EFFECT OF DIETARY N-6 POLYUNSATURATED FATTY ACIDS (PUFAS) ON PROSTAGLANDINS (PG) PRODUCED BY MATERNAL INTERCOTYLEDONARY ENDOMETRIAL (IC) TISSUES IN LATE PREGNANT EWES
Z Cheng, M Elmes, SE Kirkup, DRE Abayasekara & DC Wathes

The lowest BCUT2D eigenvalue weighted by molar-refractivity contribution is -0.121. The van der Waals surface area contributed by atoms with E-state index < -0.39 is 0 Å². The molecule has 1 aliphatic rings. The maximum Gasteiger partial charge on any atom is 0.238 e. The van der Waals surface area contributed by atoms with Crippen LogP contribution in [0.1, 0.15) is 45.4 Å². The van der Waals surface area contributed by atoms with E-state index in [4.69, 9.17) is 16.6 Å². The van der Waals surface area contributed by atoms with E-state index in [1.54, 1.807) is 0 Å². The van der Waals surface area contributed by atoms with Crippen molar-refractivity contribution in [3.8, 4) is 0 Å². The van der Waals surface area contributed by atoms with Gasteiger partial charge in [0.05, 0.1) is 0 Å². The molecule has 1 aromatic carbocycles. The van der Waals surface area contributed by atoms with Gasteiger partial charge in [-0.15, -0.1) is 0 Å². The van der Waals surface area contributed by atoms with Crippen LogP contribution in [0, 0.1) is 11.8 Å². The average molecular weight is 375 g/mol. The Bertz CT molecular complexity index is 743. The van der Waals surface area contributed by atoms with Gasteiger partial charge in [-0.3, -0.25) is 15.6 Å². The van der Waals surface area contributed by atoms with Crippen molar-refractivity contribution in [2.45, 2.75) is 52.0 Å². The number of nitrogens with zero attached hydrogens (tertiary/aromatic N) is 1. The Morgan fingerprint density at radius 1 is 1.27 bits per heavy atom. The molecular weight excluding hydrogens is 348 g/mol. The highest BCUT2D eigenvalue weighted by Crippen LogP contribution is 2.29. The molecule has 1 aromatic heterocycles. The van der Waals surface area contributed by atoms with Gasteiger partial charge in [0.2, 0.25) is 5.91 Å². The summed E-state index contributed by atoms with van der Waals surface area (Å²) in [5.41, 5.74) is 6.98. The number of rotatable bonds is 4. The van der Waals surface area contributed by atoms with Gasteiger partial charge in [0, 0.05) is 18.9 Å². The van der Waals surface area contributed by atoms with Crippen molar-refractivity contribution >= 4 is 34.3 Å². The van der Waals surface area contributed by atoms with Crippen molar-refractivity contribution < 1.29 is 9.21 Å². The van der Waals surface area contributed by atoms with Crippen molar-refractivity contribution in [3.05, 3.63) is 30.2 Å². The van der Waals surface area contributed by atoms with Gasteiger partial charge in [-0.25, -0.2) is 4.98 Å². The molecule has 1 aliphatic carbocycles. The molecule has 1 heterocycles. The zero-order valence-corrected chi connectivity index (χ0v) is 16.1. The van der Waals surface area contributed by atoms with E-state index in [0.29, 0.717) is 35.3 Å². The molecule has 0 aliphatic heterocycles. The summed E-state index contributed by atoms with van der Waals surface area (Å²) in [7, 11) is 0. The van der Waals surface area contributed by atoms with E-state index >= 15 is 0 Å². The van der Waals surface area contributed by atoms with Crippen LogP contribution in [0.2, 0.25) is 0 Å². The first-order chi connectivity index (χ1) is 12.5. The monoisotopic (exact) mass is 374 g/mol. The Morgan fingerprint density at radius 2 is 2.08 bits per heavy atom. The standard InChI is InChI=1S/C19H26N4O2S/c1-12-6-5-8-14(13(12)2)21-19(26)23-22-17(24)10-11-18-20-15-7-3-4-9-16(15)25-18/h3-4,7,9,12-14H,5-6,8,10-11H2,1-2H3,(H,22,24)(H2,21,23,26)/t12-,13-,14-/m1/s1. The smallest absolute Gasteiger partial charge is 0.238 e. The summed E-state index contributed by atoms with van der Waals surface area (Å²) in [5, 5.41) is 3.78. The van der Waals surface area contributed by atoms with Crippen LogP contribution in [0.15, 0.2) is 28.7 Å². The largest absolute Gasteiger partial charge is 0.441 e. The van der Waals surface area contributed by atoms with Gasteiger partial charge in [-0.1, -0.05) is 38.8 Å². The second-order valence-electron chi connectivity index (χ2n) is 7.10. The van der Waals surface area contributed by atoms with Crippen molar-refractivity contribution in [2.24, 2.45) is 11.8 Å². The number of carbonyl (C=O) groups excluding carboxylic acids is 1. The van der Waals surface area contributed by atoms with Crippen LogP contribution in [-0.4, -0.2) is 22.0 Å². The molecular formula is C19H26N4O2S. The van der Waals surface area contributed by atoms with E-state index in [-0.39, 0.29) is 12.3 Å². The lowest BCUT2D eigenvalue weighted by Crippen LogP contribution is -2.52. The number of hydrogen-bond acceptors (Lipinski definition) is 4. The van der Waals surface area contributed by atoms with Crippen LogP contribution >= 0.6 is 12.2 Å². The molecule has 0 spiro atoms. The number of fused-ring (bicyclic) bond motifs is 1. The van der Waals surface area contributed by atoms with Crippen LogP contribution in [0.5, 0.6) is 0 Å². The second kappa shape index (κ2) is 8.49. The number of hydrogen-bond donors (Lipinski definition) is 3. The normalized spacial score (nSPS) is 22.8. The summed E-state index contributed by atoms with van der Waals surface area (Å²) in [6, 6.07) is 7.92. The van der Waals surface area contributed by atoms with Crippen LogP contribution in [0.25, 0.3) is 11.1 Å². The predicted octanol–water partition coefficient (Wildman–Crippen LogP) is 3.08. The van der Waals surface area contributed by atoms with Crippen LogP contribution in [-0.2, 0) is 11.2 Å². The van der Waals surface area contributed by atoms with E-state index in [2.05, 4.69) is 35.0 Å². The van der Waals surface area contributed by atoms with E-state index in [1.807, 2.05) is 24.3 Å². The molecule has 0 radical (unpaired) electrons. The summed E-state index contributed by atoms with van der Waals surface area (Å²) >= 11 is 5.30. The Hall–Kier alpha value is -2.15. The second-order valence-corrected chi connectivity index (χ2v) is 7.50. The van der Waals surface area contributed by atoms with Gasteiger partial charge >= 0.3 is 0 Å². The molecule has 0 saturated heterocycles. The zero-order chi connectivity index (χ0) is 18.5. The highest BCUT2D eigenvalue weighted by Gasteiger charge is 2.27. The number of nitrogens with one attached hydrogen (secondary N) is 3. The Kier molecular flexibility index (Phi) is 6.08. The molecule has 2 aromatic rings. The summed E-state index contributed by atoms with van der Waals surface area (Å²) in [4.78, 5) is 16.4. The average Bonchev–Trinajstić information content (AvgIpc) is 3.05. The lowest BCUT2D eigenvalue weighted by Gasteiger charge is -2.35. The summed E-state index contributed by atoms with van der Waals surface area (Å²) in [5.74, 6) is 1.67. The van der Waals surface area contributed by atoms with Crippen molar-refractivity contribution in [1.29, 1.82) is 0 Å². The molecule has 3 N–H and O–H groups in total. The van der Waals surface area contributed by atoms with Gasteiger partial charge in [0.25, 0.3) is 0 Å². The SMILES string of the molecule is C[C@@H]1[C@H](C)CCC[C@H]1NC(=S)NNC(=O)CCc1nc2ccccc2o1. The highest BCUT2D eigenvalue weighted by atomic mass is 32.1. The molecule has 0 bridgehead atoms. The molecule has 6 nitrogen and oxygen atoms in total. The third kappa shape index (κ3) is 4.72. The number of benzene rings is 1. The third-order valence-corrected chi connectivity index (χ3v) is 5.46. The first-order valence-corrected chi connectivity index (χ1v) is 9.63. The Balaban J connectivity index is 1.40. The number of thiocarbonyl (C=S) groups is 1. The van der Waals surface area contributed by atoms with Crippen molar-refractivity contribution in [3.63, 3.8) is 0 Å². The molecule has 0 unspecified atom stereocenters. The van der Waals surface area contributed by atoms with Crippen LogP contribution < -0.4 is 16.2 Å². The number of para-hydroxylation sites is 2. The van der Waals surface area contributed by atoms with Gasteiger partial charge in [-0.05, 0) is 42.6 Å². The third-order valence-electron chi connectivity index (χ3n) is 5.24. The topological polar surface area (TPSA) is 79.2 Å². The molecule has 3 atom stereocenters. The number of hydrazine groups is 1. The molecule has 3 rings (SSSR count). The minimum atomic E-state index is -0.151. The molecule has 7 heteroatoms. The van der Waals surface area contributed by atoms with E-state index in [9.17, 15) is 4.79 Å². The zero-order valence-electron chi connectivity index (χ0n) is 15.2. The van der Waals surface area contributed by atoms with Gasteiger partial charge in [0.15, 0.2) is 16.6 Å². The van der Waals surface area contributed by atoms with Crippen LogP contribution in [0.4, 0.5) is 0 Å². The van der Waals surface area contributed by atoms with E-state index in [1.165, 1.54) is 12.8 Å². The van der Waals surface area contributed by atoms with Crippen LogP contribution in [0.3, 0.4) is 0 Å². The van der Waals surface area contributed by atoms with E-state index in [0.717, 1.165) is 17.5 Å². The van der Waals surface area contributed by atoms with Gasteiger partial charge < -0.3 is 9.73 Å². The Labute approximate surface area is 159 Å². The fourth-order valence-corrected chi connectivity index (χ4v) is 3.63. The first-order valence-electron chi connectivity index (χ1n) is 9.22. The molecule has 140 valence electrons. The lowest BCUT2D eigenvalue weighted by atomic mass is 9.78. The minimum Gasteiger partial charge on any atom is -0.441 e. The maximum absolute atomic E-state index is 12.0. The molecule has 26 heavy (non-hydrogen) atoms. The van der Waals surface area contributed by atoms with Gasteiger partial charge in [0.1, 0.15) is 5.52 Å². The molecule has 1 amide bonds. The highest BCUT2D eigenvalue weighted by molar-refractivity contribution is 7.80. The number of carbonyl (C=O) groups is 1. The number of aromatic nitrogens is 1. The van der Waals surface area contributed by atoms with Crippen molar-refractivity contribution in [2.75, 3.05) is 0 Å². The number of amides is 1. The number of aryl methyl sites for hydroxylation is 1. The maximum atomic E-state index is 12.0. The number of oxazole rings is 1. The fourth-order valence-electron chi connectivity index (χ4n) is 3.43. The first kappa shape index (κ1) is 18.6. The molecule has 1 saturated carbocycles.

Parturition in the ewe is initiated by the fetus following the cortisol rise via activation of the hypothalamic-pituitary-adrenal axis and increased intrauterine PG production. Dietary n-6 PUFAs, noteceably linoleic acid (LA) are the precursors for PG synthesis. The maternal intercotyledonary endometrium is the main site of PGF2alpha during labour. This study investigated the effect of dietary n-6 PUFA supplementation on uterine PG production at term. Ewes (n=32) were fed either an LA enriched diet or an isoenergetic control diet from day 100 of pregnancy, injected with 0 or 4 mg/50 kg dexamethasone (DEX) i.m. on day 133 and slaughtered on day 135 for collecting IC tissues. The tissues were cultured in serum free DMEM/F12 medium containing 1.125 g/L bovine serum albumin and ITS for 18 h for examining basal PG production before they were challenged with control medium or oxytocin (OT, 250 nM) for 2 and 22 h. PGF2alpha and PGE2 in the spent medium were quantified using radioimmunoassays. Statistical analysis was carried out using a split ANOVA (Mixed model) built in SAS. DEX induction enhanced basal PGF2alpha and PGE2 production significantly (P<0.05-0.0001) and altered the tissue response to PUFA supplementation. Dietary n-6 PUFA supplementation raised basal PG production significantly in the non-induced group (P<0.05-0.001) but not in the DEX group (P>0.05). OT challenge significantly increased both PGF2alpha and PGE2 generation (P<0.05) and the tissue responsiveness to OT was significantly altered by DEX induction and PUFA supplementation. Following OT challenge PUFA supplementation significantly enhanced PGF2alpha production in both DEX induced and non-induced ewes (P<0.05-0.01). In summary, the study showed that dietary PUFA supplementation and DEX induction altered uterine PG production and response to OT in late pregnant ewes and this may affect both the initiation and progression of parturition.